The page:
In my line of business as a stenographer, I frequently have occasion to get up handsome pieces of work in type-writing: and being somewhat fastidious about the appearance of it, I have often failed to obtain paper to my fancy. I have lately seen one of your sample books; and it has pleased me so much that I venture to ask you to send me two copies of it. I desire two copies, that I may take one to pieces and test the different varieties of paper in my type-writer, and the other I wish to keep intact and mark upon its pages the result of my experiments.

York notes that he also serves as private secretary for “Mr. Bancroft, the historian.” He would have had to be a busy man. “Mr. Bancroft” was probably George Bancroft, author of the magisterial series:  History of the United States, from the Discovery of the American Continent. For a further look at Bancroft’s contributions to the world, please visit: http://en.wikipedia.org/wiki/George_Bancroft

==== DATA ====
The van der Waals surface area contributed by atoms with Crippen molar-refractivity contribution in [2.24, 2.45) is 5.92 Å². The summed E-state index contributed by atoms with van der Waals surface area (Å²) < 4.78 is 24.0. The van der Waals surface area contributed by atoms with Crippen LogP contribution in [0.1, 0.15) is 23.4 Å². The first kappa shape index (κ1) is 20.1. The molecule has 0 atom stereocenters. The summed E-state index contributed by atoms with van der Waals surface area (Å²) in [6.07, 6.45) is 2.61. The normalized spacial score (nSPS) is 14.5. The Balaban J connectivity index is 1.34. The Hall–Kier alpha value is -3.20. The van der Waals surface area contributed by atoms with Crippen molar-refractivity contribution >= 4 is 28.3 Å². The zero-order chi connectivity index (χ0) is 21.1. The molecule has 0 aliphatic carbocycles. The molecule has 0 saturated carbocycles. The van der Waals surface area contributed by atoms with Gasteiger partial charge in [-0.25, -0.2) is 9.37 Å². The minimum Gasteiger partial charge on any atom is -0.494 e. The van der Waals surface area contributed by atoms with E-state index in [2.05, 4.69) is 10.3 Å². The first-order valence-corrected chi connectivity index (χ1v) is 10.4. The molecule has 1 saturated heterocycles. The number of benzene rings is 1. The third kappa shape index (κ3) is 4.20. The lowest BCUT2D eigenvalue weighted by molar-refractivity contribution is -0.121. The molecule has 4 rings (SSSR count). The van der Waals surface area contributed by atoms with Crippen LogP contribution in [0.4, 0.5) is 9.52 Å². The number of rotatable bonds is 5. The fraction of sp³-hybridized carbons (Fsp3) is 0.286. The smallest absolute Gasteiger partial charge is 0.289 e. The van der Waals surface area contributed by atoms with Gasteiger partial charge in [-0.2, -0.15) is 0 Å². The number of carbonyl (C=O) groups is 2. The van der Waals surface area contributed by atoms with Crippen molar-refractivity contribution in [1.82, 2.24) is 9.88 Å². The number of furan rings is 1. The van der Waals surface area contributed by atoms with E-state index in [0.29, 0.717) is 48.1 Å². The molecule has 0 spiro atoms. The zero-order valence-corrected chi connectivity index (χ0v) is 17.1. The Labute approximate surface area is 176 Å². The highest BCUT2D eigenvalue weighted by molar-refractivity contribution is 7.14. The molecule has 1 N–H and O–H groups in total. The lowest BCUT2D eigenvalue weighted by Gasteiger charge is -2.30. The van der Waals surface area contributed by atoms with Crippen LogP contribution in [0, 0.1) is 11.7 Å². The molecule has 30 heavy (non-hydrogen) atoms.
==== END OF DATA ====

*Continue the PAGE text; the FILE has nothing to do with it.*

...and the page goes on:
In 1892, a year after Bancroft’s death, York became the official stenographer for the State of New York. The Public Printer for the State of New York at the time was the firm of Charles Van Benthuysen & Sons. More on that later, but this would ensure that Mr. York would type on Crane papers for years to come.

When sorting through hundreds of pieces of correspondence, there’s always something that jumps out at you. In this case, it was the letterhead of the Remington Standard Typewriter. A bright red medallion surrounds a rendition of the Remington Machine, with the slogan: “To Save Time is to Lengthen Life”

Founded in 1816 in Ilion, N.Y., Remington began as a manufacturer of rifle barrels, later complete firearms and ammunition. (More about that later).